8. We’ve noticed that you’re keen on spreading kindness and love in this world through your personal account. Being the owner of a brand, and the co-founder of another, what kind of CSR initiatives do your brands focus on?

We’re still in our infancy as a brand, but it was important for both of our brands to have an overall aura and ethos of inclusion, acceptance and self-love.

With Desert Baby, we’re selling you something for your child and there’s truly nothing harder than feeling like a good parent when making choices on behalf of your children. While we’re only able to begin CSR initiatives this year with Desert Baby, I know that giving parents a safe space to ask questions & make mistakes will be our main focus.

With Seoul Kool, we’re selling you skincare. We’re technically in the beauty industry and while beauty on a whole is so varied, it’s sometimes not the most inclusive space...especially in our region. We’re working really hard at making sure no one feels left out in the industry. We also don’t want to make you feel bad about yourself to sell you something. Skincare isn’t about covering up what people identify as problems. It’s about accepting yourself as you are, and caring for that self. Not changing it, altering it or hating it. But, caring for it. Skincare is about taking the time to focus on just yourself in between the hectic schedules we all have. That is definitely the core of all the CSR initiatives we’re rolling out this year.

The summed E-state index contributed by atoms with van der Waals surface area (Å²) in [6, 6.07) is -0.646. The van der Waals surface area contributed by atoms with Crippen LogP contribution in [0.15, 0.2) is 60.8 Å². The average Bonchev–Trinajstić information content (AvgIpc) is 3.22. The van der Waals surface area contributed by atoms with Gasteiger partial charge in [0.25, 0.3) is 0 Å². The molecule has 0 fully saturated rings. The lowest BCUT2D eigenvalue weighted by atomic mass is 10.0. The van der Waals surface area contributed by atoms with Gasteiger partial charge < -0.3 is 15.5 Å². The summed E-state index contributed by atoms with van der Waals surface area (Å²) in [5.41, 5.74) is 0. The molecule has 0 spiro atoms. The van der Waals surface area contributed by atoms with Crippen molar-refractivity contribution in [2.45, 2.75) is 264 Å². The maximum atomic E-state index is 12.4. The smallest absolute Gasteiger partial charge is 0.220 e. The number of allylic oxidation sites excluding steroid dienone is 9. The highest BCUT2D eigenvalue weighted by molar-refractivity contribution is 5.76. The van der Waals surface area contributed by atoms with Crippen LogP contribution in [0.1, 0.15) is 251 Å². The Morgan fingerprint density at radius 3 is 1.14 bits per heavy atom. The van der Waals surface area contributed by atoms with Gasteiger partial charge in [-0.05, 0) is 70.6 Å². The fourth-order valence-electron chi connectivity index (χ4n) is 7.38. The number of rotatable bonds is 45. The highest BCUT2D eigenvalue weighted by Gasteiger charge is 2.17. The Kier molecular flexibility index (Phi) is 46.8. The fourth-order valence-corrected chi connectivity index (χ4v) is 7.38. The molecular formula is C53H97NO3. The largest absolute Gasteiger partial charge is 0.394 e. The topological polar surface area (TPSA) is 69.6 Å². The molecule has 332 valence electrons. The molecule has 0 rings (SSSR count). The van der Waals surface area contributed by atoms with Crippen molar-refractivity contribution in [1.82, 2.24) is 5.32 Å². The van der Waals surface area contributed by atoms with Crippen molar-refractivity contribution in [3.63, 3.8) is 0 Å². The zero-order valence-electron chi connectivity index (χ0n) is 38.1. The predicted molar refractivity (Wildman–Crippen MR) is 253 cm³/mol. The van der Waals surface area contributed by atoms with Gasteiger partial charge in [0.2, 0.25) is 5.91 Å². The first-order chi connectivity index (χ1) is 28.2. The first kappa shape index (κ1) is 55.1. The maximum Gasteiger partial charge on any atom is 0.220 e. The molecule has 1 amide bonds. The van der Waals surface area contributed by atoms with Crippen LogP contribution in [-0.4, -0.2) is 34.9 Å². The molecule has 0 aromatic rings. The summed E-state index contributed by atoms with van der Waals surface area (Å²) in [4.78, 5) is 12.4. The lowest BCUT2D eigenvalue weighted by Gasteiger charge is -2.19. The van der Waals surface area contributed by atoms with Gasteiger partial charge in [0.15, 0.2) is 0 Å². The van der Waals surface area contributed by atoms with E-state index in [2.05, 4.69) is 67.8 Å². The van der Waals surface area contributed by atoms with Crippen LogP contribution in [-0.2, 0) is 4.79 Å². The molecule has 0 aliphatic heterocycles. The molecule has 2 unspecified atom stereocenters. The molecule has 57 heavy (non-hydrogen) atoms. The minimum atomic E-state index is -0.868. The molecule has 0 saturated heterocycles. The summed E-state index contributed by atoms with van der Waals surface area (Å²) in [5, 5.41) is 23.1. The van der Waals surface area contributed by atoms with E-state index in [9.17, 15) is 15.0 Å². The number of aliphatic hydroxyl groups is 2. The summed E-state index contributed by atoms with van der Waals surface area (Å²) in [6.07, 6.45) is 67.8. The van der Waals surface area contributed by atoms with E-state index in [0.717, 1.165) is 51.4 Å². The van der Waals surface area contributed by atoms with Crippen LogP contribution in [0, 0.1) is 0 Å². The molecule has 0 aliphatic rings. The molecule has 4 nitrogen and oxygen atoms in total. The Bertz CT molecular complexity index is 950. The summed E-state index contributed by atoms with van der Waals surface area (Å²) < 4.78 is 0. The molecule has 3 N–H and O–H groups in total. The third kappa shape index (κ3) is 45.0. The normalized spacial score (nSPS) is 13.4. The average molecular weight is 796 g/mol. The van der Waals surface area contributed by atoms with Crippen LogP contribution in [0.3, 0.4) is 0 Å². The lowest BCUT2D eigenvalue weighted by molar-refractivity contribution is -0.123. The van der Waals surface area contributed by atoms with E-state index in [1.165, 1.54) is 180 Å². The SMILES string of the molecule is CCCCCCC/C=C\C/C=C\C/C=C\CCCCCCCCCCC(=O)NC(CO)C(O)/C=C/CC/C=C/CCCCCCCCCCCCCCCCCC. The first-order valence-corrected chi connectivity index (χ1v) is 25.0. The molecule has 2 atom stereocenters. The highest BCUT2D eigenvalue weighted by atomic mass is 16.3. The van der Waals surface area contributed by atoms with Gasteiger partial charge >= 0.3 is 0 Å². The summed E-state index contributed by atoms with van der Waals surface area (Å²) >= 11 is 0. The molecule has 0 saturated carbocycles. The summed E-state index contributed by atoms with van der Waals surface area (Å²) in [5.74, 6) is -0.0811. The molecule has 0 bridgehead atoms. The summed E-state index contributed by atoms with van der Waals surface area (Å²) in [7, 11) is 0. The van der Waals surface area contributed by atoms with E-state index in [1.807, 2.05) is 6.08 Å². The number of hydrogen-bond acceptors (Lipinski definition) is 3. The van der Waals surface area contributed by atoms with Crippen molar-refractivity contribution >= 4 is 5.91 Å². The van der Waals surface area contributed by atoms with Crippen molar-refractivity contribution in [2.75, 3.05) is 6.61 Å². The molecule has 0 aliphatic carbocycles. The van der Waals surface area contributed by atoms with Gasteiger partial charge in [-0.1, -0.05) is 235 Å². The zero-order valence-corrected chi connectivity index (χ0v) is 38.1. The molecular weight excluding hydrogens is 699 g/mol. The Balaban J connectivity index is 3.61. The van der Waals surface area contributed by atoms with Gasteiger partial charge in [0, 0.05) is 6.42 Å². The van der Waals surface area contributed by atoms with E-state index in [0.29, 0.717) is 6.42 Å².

With both brands, we’re moving them over to more sustainable packaging, recycling schemes for customers to bring empty bottles in, and we’ll be focusing this year on better business practices when it comes to our carbon footprint.

9. A lot of our readers might not know that you’re not only a brilliant businesswoman, you’re a loving caring wife and a mother to two adorable boys as well. What is your secret behind balancing between these two demanding worlds?

Communicate endlessly with your life partner. Develop a community of people who you trust to care for your children when you sometimes cannot. And don’t be afraid to say you’re overwhelmed or that you need help. You’re not a failure, you’ve just never been through this stage of your life before: when your child turns two, you’ve never had a two year old while running a business before. When your child is teething, you’ve never functioned on such little sleep before. Recognize that this is your first time, or this is a hard time, and allow other people who love you to help you through it. We were all put on this Earth together to aide one another: strangers, family, friends. Believe that in your core and life becomes so much more beautiful.

10. Any plans for a third venture in the horizon? 

Unless that third venture is developing a way to also get work done while you sleep...then probably not just yet.